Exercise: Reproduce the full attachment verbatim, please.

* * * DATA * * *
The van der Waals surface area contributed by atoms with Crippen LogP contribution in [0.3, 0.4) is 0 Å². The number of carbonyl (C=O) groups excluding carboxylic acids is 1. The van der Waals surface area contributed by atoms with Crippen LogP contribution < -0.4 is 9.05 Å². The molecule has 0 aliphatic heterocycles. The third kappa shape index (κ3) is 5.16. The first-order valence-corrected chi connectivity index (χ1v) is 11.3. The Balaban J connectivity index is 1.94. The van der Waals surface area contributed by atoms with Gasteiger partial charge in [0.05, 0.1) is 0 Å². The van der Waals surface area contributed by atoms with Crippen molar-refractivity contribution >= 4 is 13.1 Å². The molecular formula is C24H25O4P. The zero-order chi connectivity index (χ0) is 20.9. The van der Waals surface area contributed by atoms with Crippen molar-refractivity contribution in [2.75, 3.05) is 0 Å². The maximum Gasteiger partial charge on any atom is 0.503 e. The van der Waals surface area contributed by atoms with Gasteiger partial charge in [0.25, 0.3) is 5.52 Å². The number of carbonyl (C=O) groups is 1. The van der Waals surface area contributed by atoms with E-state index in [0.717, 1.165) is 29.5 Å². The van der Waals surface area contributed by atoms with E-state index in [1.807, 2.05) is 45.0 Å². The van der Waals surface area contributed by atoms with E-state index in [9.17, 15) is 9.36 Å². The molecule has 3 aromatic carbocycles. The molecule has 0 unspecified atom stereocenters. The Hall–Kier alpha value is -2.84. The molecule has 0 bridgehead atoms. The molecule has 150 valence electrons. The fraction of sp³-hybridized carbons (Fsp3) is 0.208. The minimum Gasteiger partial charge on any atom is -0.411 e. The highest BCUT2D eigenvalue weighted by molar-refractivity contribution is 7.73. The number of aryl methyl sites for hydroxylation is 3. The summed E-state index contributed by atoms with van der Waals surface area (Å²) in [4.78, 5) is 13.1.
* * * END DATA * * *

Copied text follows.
The van der Waals surface area contributed by atoms with Crippen LogP contribution in [0.3, 0.4) is 0 Å². The number of carbonyl (C=O) groups excluding carboxylic acids is 1. The van der Waals surface area contributed by atoms with Crippen LogP contribution < -0.4 is 9.05 Å². The molecule has 0 aliphatic heterocycles. The third kappa shape index (κ3) is 5.16. The first-order valence-corrected chi connectivity index (χ1v) is 11.3. The Balaban J connectivity index is 1.94. The van der Waals surface area contributed by atoms with Gasteiger partial charge in [0.05, 0.1) is 0 Å². The van der Waals surface area contributed by atoms with Crippen molar-refractivity contribution >= 4 is 13.1 Å². The molecular formula is C24H25O4P. The zero-order chi connectivity index (χ0) is 20.9. The van der Waals surface area contributed by atoms with Crippen molar-refractivity contribution in [2.75, 3.05) is 0 Å². The maximum Gasteiger partial charge on any atom is 0.503 e. The van der Waals surface area contributed by atoms with Gasteiger partial charge in [0.25, 0.3) is 5.52 Å². The number of carbonyl (C=O) groups is 1. The van der Waals surface area contributed by atoms with E-state index in [0.717, 1.165) is 29.5 Å². The van der Waals surface area contributed by atoms with E-state index in [1.807, 2.05) is 45.0 Å². The van der Waals surface area contributed by atoms with E-state index in [9.17, 15) is 9.36 Å². The molecule has 3 aromatic carbocycles. The molecule has 0 unspecified atom stereocenters. The Hall–Kier alpha value is -2.84. The molecule has 0 bridgehead atoms. The molecule has 150 valence electrons. The fraction of sp³-hybridized carbons (Fsp3) is 0.208. The minimum Gasteiger partial charge on any atom is -0.411 e. The highest BCUT2D eigenvalue weighted by molar-refractivity contribution is 7.73. The number of aryl methyl sites for hydroxylation is 3. The summed E-state index contributed by atoms with van der Waals surface area (Å²) in [4.78, 5) is 13.1.